WACO, TX — Seven individuals have filed a $20 million lawsuit against Gary Heavin, owner of Curves International, and Roger Schmidt, the company attorney, accusing the pair of defrauding them. Curves is calling the lawsuit baseless and frivolous.

The plaintiffs say they sold franchises for the chain, quit their jobs and mortgaged their homes to help launch the company when Heavin started it in the early 1990s. They claim that Heavin promised them large financial rewards for their work.

The plaintiffs say that they worked 20-hour days traveling around the country charging expenses to their personal credit cards while selling franchises for Curves. For taking a risk and investing, they claim they were promised a share in the profits once the chain became a success.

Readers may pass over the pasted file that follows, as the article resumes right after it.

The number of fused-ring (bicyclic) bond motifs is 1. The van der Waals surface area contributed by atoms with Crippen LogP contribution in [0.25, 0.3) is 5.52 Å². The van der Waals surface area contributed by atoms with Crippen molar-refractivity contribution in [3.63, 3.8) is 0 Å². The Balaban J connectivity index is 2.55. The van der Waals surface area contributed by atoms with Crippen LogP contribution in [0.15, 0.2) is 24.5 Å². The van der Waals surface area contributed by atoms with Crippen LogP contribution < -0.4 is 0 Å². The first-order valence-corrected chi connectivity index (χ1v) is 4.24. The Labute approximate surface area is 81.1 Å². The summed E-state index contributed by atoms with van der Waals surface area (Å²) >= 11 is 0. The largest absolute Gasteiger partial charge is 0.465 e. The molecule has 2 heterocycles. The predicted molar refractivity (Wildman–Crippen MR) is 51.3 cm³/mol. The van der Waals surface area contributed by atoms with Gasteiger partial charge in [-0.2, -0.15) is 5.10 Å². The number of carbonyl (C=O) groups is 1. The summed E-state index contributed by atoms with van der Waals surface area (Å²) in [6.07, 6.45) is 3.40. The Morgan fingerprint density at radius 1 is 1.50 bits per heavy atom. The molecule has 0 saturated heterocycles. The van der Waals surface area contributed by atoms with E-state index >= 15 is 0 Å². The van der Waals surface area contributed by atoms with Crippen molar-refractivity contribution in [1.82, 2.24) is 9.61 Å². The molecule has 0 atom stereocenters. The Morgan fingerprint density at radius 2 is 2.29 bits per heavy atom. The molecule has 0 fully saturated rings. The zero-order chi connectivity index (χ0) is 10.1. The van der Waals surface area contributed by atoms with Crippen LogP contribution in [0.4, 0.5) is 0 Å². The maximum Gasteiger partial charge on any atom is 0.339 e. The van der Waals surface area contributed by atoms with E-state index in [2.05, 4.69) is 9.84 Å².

The plaintiffs say that Heavin promised them a return on investment in the franchise fees of 20 percent and on top of that, 20 percent of the monthly fees paid by each franchise they sold. The lawsuit contends that Heavin further promised that they would receive the residuals for the remainder of their lives and those residuals would pass on to their heirs.

The suit claims that in February 2002 after Curves had grown to 2,000 franchises, Heavin told the plaintiffs that they would earn too much money from the original agreement so he forced them to sign a new agreement that gave them a 5 percent residual with a buyout option at a fraction of their present value. The plaintiffs state that Heavin threatened to fire them if they did not sign it. Each plaintiff signed the agreement, and Heavin then bought them out in November 2002.

Due to the pending litigation, Heavin would not comment about whether there were two contracts, and if so, why a change was made.

However, he did say, “Most of the plaintiffs were hired as independent sales reps after Curves had hundreds of locations. They were highly paid for the work that they did. Their lawsuit fails to state that they were paid more than $26 million for their efforts.”